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Will China Finally Tackle Overcapacity?

by | April 22nd, 2014 | 03:36 pm
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Chinese economic growth for the past decade has been categorized by controls on resource and capital price increases, excessive levels of investment, and overcapacity in certain industrial sectors. Policymakers have been concerned with overcapacity since 2005 yet even after a decade of regulatory intervention industrial overcapacity has not only persisted but in fact worsened. Figure 1 shows the average capacity utilization of the worst affected sectors – steel, cement, aluminum, plate glass, shipbuilding, and photovoltaics – was only around 70 percent in 2012. Today these sectors represent less than 2 percent of industrial profits but control 10 percent of industrial assets. However, China may finally be getting closer to tackling the issue.

Figure 1 Capacity utilization of industries with severe excess capacity, 2012

Graph 1

Overcapacity sectors are facing the prospect of higher inputs costs as underlying price distortions are removed. During the third plenum last year, the Xi Jinping and Li Keqiang administration called for removing price controls and allowing markets to play a decisive role in resource allocation (使市场在资源配置中起决定性作用和更好发挥政府作用). This idea is also reflected in their new plan to tackle overcapacity. Last October the State Council for the first time added price reform (完善和规范价格政策) for water and electricity to a pre-existing list of policies to combat overcapacity dating back to 2009. The new policy calls for removing any local price subsidies and introducing tiered pricing for significant users of water and electricity in overcapacity sectors. For example, last year the National Development and Reform Commission (NDRC) introduced a progressive electricity pricing system for aluminum producers. Heavy industrial firms are the dominant users of electricity and water and therefore will be the most adversely impacted by higher costs.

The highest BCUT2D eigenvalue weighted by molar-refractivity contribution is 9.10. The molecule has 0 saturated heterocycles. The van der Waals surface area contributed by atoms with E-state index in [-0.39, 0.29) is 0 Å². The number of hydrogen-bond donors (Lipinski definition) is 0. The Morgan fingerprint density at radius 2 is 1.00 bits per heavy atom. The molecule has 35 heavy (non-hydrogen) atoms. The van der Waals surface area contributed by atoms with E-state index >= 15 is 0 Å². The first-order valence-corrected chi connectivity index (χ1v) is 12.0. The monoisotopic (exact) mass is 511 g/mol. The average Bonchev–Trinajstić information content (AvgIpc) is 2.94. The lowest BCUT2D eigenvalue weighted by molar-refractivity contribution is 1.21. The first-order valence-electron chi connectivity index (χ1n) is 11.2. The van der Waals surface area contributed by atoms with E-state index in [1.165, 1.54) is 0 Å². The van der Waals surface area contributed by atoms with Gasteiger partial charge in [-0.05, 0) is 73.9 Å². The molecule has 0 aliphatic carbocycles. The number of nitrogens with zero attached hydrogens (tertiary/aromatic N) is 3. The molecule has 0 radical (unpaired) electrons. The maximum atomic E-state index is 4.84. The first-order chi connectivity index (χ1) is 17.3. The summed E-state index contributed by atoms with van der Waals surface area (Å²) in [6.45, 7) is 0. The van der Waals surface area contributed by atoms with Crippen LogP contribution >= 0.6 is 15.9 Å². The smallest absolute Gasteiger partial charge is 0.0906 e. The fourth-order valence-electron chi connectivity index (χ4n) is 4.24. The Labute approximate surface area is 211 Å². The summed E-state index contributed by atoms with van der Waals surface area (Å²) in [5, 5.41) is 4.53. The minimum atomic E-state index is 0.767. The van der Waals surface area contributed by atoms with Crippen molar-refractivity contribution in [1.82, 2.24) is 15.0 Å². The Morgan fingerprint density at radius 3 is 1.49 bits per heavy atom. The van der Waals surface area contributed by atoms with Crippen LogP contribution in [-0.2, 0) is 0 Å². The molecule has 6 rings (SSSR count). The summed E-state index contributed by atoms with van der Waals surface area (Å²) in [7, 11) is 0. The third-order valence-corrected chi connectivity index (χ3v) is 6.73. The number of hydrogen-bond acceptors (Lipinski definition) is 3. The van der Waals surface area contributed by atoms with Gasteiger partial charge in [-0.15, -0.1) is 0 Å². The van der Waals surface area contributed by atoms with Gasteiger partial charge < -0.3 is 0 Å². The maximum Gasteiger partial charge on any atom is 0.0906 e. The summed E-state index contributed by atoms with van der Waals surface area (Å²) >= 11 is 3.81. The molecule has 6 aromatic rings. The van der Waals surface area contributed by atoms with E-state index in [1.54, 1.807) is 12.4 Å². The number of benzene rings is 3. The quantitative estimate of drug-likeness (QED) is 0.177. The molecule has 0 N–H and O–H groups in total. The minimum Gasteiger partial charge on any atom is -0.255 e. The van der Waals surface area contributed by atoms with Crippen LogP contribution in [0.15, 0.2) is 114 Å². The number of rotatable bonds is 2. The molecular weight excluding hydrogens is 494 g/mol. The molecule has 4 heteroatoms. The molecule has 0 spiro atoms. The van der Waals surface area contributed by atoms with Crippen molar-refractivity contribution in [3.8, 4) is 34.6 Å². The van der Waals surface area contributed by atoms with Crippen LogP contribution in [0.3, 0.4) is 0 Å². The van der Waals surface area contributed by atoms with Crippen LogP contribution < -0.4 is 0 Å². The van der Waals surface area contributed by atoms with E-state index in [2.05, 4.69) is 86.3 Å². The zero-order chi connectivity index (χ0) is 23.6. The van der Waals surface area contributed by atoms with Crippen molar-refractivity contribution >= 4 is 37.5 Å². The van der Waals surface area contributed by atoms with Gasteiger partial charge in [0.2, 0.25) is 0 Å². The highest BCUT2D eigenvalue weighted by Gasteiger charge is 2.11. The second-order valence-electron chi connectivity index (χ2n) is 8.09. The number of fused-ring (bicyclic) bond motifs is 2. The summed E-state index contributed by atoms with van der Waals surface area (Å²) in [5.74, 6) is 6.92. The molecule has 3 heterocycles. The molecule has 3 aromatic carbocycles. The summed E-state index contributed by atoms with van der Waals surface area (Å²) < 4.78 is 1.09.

Progressive pricing for water and electricity will add additional pressure to overcapacity sectors now –for the first time – facing the prospect of a prolonged slowdown in demand. The photovoltaics industry was the first to face significant problems following the EU debt crisis as export demand in their primary export markets – Spain and Germany – evaporated.  Shipbuilders are struggling due to continued weakness in global trade. More recently, steel, cement, and aluminum are suffering from a slowdown in domestic demand for real estate and infrastructure.  Sinking profit margins are a reflection of the rising pressures from higher input prices and falling demand. Figure 2 shows in 2013 the average large-scale aluminum smelter was loss making. Although some of these demand pressures could be cyclical, the prospect of resurgence in domestic infrastructure and real estate investment growth appear unlikely and would in fact run counter to the slower growth imperative of China’s current leadership.

Figure 2: Profit margins of steel, aluminum, and shipbuilding, 2003-2013Graph 2

Rising cost pressures and weaker growth in domestic demand should improve the competitiveness of overcapacity sectors in the long run. Figure 3 shows that on average the return on assets of sectors with severe overcapacity problems are less than half that of the industrial sector as a whole. If less competitive firms exit this could lead to consolidation around more competitive players capable of adjusting to more market-determined conditions. However, this will require a commitment of central and local regulators to allow less competitive firms to exit the market.

Figure 3: Return-on-Assets of industrial sector vs severe overcapacity sectors, 2003-2013Graph 3

In the past loss-making enterprises could avoid exit with the help of local governments. But today local governments also appear in a weaker position to bailout struggling firms. Local debt has now risen to over 30 percent of GDP. Many governments are making just enough non-tax revenues to cover the cost of financing their infrastructure investment vehicles let alone provide subsidies for loss-making steel firms. Moreover the Xi Jinping and Li Keqiang administration will now be evaluating local officials more on resource consumption, environmental costs, and debt levels, less on the kind of GDP growth targets that benefit heavy industrial sectors.

Initials signs that these factors are beginning to address overcapacity are mixed. In the photovoltaics industry there have already been a number of high profile defaults. However, other enterprises in overcapacity sectors – such as the China Credit Trust Product case – appear to avoid default with continued local intervention.  Thus it is still too early to declare victory but broadly the new leadership appears committed toward reducing intervention in the market. The test will come as local governments and regulators find it increasingly difficult to support non-competitive firms and must allow more defaults and exits in overcapacity sectors.